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12 Tips to Better Protect Your Identity and Finances This Holiday Season


As this holiday season approaches, be alert to holiday scams and malicious cyberattacks. Holiday Scams Come in Many Forms including fraudulent Ads, Emails, Calls, and Texts. Fraudsters frequently take advantage of the holidays to push themed scams through online ads, misleading calls, phishing emails, and text messages. The worst part? These scams are often carefully crafted and branded to look like they came from a legitimate retailer or other organization and for a legitimate purpose.


Fortunately, there are some steps you can take to better protect your identity and your finances while filling your holiday gift lists.

  • Stay alert to phishing attacks - Be wary of phishing emails that are often designed to look like an authentic message from a well-known brand. Avoid clicking on links in unsolicited emails, and be wary of email attachments. Do not provide sensitive information through email. If you receive an unsolicited email from a business but wish to learn more about the offer, log on to the authentic website directly by opening a browser and typing the web address yourself. Don’t click on the link provided.
  • Do your homework on unfamiliar retailers - One of the best ways to avoid online shopping scams is to make your purchases on the websites of retailers you already know and trust. If you find an unfamiliar retailer that has an item you just can’t find anywhere else, make a note of the retailer’s phone number and physical address in case there is a problem with your transaction or your bill.
  • Check websites for the https and padlock – Look for indications that your information will be encrypted on online shopping websites. This is typically identified by a URL that begins with "https:" (instead of "http:") and a padlock icon. Remember that some attackers may try to trick website visitors by displaying a fake padlock icon, so be sure that the icon looks authentic and is in the appropriate location for your browser.
  • Use a credit card – Choose a credit card over debit for online purchases. There are laws that limit an individual’s liability for fraudulent credit card charges. Additionally, because a debit card draws money directly from a bank account, unauthorized charges could leave the victim without funds to pay bills or other necessities.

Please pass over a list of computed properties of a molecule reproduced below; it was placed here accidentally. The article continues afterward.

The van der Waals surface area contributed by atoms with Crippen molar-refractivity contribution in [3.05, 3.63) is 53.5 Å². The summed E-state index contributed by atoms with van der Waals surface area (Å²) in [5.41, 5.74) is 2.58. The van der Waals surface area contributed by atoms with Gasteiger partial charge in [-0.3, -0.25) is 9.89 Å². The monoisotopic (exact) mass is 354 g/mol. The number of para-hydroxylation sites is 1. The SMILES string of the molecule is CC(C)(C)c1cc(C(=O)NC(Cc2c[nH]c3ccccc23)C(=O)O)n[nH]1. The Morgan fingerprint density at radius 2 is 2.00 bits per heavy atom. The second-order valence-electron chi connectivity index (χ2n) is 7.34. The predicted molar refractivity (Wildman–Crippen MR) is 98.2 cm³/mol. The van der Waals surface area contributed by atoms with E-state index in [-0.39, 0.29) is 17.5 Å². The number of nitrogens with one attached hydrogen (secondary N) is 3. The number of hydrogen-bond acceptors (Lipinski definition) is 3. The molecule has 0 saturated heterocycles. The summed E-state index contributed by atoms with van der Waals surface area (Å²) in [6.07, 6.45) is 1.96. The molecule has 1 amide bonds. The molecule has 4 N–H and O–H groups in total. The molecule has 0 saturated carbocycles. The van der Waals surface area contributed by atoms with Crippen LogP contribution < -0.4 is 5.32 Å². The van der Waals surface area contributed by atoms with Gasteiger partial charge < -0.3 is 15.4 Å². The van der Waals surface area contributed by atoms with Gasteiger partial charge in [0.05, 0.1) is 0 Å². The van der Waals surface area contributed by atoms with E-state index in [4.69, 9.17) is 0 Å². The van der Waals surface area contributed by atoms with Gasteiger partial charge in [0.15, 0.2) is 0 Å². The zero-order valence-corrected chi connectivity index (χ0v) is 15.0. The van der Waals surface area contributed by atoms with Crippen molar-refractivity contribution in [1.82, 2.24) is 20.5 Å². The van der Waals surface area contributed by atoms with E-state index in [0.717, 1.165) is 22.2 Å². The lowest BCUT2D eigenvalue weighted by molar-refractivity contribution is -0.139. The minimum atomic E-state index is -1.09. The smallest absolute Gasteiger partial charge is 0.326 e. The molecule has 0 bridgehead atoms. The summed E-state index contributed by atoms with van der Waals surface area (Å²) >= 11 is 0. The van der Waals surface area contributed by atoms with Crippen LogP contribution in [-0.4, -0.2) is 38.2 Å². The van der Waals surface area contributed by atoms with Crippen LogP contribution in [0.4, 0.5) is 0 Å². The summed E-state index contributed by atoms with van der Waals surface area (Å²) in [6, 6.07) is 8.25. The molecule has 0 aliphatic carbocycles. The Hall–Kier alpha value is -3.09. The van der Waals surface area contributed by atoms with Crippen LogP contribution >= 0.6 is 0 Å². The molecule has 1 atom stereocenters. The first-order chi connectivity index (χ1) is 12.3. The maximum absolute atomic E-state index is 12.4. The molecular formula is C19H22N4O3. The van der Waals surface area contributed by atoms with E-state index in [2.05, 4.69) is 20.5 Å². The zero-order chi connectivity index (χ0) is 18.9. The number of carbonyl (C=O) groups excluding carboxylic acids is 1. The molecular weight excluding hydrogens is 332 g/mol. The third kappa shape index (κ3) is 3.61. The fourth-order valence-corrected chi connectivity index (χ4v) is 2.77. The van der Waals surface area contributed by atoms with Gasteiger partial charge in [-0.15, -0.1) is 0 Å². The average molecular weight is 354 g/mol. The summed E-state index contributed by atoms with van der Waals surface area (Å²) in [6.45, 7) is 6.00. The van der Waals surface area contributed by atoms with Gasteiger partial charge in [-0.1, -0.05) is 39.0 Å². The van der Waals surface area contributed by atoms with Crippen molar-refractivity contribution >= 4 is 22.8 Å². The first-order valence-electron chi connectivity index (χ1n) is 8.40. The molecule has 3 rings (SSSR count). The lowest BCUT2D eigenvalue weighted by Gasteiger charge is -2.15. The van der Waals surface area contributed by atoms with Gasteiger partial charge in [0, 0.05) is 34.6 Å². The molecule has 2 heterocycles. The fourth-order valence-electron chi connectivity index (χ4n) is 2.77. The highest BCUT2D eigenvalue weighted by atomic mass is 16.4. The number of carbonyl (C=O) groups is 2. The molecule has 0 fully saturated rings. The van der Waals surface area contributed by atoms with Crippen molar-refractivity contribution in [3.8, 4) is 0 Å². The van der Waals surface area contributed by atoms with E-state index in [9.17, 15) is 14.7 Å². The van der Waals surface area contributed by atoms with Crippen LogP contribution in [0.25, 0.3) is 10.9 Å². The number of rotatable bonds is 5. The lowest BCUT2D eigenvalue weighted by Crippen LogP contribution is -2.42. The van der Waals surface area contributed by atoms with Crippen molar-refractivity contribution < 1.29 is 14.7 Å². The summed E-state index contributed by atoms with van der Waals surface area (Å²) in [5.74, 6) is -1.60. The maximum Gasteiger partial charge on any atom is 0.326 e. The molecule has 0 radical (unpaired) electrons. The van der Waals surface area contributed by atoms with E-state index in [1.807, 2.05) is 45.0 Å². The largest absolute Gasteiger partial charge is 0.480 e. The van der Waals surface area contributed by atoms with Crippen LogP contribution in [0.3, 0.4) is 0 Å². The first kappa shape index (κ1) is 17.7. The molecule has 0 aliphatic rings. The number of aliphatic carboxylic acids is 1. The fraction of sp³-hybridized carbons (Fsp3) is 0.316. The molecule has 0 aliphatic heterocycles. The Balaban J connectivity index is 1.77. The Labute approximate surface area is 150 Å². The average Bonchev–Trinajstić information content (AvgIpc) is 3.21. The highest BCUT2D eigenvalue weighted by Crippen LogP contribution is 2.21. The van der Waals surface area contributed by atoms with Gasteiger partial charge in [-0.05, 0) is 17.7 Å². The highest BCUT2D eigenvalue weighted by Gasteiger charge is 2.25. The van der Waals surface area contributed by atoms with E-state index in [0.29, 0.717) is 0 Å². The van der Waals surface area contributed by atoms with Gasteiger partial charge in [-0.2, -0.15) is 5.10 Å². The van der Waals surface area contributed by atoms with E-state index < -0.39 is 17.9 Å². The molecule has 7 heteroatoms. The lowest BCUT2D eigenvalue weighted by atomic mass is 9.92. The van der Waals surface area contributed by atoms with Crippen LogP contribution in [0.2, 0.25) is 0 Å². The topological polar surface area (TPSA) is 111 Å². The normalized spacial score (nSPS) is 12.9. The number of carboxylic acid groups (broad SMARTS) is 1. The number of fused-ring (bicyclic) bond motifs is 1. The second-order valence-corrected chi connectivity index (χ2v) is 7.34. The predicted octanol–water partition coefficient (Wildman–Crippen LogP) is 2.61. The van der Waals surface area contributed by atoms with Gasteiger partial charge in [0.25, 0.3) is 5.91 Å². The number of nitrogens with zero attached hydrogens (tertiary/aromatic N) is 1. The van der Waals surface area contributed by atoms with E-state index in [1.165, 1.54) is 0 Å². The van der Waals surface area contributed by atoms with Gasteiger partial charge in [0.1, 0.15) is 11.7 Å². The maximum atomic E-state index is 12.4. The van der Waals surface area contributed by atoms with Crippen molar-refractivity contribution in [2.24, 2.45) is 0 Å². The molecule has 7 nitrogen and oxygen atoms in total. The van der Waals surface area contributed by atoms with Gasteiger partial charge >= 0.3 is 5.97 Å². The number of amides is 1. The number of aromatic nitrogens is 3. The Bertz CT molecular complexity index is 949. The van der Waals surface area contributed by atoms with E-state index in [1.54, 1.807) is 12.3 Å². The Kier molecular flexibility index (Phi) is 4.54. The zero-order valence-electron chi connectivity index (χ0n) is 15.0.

• Choose shopping apps wisely - Be aware that some mobile shopping apps could be a scam, and other legitimate shopping apps may collect a lot of personal information. Look for apps that tell you what they do with your data and how they keep it secure. Keep in mind that there may be no legal limit on your liability with money stored in a shopping app or on a gift card. Unless otherwise stated in the terms of service, you may be responsible for all charges made through your shopping app.
  • Don’t overshare - No retailer needs your date of birth or Social Security number in order to do business. However, if crooks are able to get your credit card number plus some personal information, they could potentially do a lot of damage to your identity and credit. When possible, provide as little personal data as possible.
  • Purchase gift cards from a reputable source - Purchase gift cards only from trusted sources and known brands, especially when buying online. If you purchase a gift card in-store, check the card to see if the wrapping has been tampered with, or if the PIN has been revealed. If a gift card looks suspicious, take it to an employee and pick a different card. If the gift card is digital, store it in an online account or mobile wallet that requires a password. If you receive a gift card this holiday season, use it as soon as possible to avoid loss or theft, or alternatively register the gift card and change the PIN.
  • Deliver gifts securely - It’s a good idea to have packages delivered to a secure location. If you won’t be home, send them to your place of work, or ask a neighbor to watch for deliveries. Consider requiring a signature for delivery, or look for options to pick up your package at a nearby store or mailing center. If you plan to send a gift card by mail, use a method that allows you to track the delivery. If it's being sent online, use a means that is password protected.
  • Check privacy policies – Before providing personal or financial information, check the website's privacy policy to make sure you understand how your information will be stored and used. If a site doesn’t have a privacy policy, that’s a big red flag that it may be a scam.
  • Verify the sender before opening ecards - Make sure that the sender's name is visible, be wary if you are required to enter personal information in order to access the card, and avoid opening suspicious emails but especially those with an attachment that ends in “.exe” which could download a virus.
  • Install and update antivirus software on all your devices - Install a firewall, anti-virus, and anti-spyware software on your computer, tablet, and smartphone. Check for and install the latest updates, and run virus scans regularly.
  • Check your online statements – Keep a record of your purchases and copies of confirmation pages, and compare them to your bank statements. If there is a discrepancy, report it immediately. Go online regularly during the holiday season to check electronic statements for fraudulent charges to your credit card, debit card, and checking accounts.

Already clicked on something?

Change your password. If you’re worried about something you clicked on, or personal info you gave out, it’s a good idea to change your password for the related site (if there is one).

Monitor your accounts and contact us if you see anything out of the ordinary.

Click HERE to read the article published by the FTC on how to protect yourself from scammers. Click HERE for an info-graphic about the current main scams about coronavirus.